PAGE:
Channel 4 News's political editor gives his take on the latest news and gossip from the corridors of power in Westminster and beyond.
Some on the NEC had another go at unpicking the deal agreed last week that puts Carwyn Jones and Kezia Dugdale on the committee.
It failed, as did another attempt at the beginning of the full conference session to unpick the grouped rule changes that give effect (inter alia) to these two new members getting full voting rights on the NEC.
This matters because it gives hope to the disinherited centre/right MPs who otherwise have little cause for optimism. Some are calling themselves “long marchers” after the Chinese Communists’ year-long retreat through hideous terrain.
In NEC votes until now, the swing votes have been the 4 representatives from the GMB and Unison. If Mr Corbyn can pull them to his side on an issue then he wins the vote. If he can’t, he loses it.
After the victory of pro-Corbyn candidates in the 2016 NEC elections, the NEC that takes over at the end of this Conference was going to tilt his way. With the Scottish and Welsh Labour leaders on the NEC, Labour’s governing body returns to a state of being finely balanced.
The leadership is also trying to make the party sign up to the 10 policy principles that Jeremy Corbyn outlined in his second leadership campaign this August.
It commits Labour to £500bn public investment (this is in addition to any expenditure increases on services like the NHS and schools and is focused on infrastructure – John McDonnell said today on Radio 4 that he was “on the same page” as the Institute of Directors, the Chambers of Commerce and the CBI on this).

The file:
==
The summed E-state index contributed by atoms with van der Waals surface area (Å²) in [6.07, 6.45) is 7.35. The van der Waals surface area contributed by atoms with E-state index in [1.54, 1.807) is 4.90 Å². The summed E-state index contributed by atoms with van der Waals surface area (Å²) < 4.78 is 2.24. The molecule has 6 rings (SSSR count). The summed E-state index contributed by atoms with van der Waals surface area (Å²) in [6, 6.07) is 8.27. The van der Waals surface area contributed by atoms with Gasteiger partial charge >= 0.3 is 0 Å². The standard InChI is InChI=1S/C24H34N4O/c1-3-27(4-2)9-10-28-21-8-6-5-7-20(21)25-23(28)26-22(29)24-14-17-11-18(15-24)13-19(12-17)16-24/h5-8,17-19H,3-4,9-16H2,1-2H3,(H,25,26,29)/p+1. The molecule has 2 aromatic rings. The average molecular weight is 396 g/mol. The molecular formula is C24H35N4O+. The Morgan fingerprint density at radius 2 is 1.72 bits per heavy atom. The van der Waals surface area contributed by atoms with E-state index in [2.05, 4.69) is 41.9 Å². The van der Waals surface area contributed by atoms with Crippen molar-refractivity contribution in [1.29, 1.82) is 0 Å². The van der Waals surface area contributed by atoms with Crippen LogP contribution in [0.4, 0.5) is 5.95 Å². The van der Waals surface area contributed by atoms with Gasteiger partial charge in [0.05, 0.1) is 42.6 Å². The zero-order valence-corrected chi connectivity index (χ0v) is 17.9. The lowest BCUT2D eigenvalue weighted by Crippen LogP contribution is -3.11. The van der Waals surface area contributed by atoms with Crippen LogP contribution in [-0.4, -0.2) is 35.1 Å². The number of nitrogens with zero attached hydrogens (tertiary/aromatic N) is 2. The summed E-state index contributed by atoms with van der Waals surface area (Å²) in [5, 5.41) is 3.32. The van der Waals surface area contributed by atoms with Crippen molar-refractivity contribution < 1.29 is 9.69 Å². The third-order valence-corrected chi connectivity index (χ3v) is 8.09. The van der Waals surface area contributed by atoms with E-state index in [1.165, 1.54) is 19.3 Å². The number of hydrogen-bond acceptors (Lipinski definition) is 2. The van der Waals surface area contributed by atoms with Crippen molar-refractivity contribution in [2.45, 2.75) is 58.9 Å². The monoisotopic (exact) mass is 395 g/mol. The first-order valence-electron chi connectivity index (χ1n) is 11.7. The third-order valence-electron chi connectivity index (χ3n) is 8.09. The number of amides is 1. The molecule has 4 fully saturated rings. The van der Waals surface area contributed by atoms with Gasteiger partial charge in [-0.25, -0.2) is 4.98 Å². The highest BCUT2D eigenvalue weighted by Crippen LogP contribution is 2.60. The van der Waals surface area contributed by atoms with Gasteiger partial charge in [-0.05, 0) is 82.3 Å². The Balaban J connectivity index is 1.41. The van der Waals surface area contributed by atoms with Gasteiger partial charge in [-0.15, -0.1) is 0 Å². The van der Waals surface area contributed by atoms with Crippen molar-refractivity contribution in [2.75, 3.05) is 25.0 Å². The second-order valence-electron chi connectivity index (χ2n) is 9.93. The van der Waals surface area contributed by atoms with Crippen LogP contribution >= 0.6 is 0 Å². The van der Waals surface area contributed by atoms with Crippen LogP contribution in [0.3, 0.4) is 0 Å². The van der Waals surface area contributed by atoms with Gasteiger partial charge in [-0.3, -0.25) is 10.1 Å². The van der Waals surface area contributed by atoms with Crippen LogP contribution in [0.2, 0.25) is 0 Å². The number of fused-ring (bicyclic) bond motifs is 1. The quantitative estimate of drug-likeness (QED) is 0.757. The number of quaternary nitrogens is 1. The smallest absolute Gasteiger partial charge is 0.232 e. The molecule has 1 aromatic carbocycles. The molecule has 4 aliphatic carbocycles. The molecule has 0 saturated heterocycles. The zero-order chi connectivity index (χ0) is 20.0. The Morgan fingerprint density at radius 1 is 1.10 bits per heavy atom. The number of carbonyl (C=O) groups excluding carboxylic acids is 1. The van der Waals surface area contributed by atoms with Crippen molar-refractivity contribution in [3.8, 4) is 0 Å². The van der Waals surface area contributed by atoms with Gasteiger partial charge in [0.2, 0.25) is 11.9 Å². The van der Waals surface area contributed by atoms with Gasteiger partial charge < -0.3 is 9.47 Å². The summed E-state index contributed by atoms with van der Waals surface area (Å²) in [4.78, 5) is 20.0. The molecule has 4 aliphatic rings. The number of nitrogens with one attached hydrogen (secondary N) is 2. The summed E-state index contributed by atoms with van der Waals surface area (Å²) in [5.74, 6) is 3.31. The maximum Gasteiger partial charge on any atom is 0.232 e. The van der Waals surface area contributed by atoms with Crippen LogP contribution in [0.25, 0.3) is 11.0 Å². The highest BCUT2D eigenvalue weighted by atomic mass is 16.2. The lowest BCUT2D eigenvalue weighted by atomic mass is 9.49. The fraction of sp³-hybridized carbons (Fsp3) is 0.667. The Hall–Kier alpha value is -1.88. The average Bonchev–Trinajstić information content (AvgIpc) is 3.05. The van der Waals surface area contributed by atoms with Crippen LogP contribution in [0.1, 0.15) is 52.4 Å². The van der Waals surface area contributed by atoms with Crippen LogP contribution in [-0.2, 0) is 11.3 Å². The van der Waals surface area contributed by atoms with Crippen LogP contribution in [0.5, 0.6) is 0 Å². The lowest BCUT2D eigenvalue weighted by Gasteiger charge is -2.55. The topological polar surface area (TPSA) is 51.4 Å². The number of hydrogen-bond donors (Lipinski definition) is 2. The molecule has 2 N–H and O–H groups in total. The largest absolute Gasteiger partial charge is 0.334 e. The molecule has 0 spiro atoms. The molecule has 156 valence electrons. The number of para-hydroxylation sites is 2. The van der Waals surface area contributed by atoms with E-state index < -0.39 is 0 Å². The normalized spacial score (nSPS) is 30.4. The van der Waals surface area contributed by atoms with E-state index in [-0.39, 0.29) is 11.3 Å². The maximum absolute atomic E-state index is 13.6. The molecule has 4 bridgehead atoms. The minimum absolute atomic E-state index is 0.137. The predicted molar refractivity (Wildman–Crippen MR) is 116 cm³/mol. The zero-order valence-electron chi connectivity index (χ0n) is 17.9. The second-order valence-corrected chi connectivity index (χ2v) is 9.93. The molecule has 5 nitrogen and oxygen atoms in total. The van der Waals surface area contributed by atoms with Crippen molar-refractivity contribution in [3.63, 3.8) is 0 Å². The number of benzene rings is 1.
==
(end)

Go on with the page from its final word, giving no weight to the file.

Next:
The 10 principles commit Labour to “end health service privatisation,” put peace and justice at the heart of foreign policy and bring leisure centres and private bus services back into local government control.
One senior opponent of Mr Corbyn’s on the NEC said it was “motherhood and apple pie stuff” and he had no problem letting it through. Mr Corbyn’s allies will see it as a significant moment in re-shaping Labour as a party closer in aims to Syriza and Podemos than the party of Blair and Brown.
This morning’s NEC was attended by Albert Cryer. He’s not yet elected to the NEC but his mum and dad do attend and given the meeting was at 7.30 before the conference creche opens they felt they had not choice but to bring him along.
The toddler looked less than impressed with what he’d heard but is refusing to comment in detail on the proceedings.
Jeremy Corbyn is talking about extending an olive branch to his defeated MPs but his opponents say they haven’t seen it yet.
Jeremy Corbyn has increased his majority, a pretty rare feat his team say. His share of the vote has gone up from 59.5 per cent to 61.8 per cent, largely thanks to an increased share of the
Owen Smith’s tilt at the Labour leadership gave Jeremy Corbyn a welcome “shot in the arm”, says his team.
On Theresa May’s flight to New York one official on her team joked he’d issued instructions that Boris Johnson was to be “rugby tackled” if he looked like he was leaving
US analysts are still predicting a Clinton victory, but Donald Trump is gaining ground.
We are awaiting Theresa May’s first address to the UN. The UN’s mind is elsewhere. The attack on a humanitarian convoy in Syria has dominated the coverage here. Also President
Like her predecessor, Mrs May will emphasise that the solutions lay in the regions where the refugee crises are at their worst.
Theresa May has completed her fresh look at the Hinkley Point C nuclear power station and it’s now been signed off.
Failing to keep financial services in the Single Market would be a “massive blow” says Oliver Letwin. But he thinks there’s a way of getting the deal the City needs.